Achtung! German Factory Orders Keep Slumping, Most Since January 2009

The grim news in Europe continues, this time led by Germany. Bloomberg reports German Factory Orders Slump Most Since 2009.

Orders, adjusted for seasonal swings and inflation, fell 5.7 percent in August, the Economy Ministry in Berlin said today. Economists predicted a 2.5 percent decline, according to the median estimate in a Bloomberg News survey. The data are volatile, and the drop followed a 4.9 percent increase in July that was the most in more than a year. Orders fell 1.3 percent from a year earlier.

Export orders dropped 8.4 percent in August, while domestic demand slid 2 percent, the ministry said. Investment-goods orders plunged 8.5 percent and basic goods orders slid 3 percent, while consumer goods rose 3.7 percent.

While August orders were weak partly because of school holidays, they were also affected by the slowing euro-area economy and geopolitical risks, the ministry said.

Biggest Decline Since January 2009

The Financial Times reports German Factory Orders Suffer Biggest Fall since 2009 Crisis.

Factory orders fell 5.7 per cent in August compared with the previous month, the biggest drop since January 2009 when demand slumped in the aftermath of the global financial crisis.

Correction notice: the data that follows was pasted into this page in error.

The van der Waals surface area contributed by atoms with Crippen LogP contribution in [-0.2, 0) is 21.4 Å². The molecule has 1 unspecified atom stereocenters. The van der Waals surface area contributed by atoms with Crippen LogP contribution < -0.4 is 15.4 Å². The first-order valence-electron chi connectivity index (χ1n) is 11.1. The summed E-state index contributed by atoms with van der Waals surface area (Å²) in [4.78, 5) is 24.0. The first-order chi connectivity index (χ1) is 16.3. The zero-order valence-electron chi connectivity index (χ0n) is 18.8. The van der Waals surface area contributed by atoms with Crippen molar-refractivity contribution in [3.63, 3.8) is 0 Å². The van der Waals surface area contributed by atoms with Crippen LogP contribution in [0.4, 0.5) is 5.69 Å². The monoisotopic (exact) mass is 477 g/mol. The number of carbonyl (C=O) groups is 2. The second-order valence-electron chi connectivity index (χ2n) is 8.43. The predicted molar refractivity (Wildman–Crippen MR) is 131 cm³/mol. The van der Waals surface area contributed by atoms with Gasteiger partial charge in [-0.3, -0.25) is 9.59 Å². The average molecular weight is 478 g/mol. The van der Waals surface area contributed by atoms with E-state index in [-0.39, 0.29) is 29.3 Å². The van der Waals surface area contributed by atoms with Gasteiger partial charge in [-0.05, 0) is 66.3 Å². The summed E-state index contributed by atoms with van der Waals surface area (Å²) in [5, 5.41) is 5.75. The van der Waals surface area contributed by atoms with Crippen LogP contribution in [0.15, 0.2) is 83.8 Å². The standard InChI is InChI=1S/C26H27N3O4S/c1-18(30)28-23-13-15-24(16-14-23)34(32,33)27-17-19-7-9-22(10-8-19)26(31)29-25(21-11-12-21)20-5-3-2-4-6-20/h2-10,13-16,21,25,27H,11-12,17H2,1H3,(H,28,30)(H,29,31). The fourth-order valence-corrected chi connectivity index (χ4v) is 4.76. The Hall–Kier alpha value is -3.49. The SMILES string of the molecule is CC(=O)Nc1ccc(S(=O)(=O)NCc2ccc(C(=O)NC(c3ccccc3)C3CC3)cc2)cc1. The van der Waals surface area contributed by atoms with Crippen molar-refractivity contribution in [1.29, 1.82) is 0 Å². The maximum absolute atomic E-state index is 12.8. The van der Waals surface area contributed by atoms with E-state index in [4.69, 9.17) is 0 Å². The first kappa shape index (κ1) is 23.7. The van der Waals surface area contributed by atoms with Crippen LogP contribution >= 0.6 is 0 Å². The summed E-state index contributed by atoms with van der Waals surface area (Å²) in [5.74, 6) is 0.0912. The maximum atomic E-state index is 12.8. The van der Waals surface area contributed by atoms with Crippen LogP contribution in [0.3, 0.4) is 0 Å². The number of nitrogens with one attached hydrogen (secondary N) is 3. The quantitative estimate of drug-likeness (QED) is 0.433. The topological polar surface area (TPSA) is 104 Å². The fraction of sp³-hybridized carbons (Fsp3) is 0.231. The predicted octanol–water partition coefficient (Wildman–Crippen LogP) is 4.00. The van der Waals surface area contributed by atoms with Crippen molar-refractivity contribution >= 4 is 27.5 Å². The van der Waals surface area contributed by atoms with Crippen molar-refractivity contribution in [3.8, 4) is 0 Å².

However, Germany’s economy ministry, which released the figures on Monday, played down their significance, saying the timing of school holidays had influenced the result.

Morgan Stanley cautioned clients against “reading too much into a single report” after factory orders rose by 4.9 per cent in July.

German Factory Orders Monthly Change

Smoothing Out the Volatility

To be fair, German factory orders are volatile. So let’s presume timing of school holidays is behind the July increase and the August decline. With that in mind, let’s take a simple average of the last two months.

The average result is a decline of 0.4% per month, for the last two months. That process also means four consecutive months of decline.

But what about export orders? Is that 8.4% decline entirely attributable to school holidays?

No matter how you slice it, the “don’t worry, be happy, it’s mostly a school-related holiday phenomena” viewpoint is more than a bit Pollyannaish.

Mike “Mish” Shedlock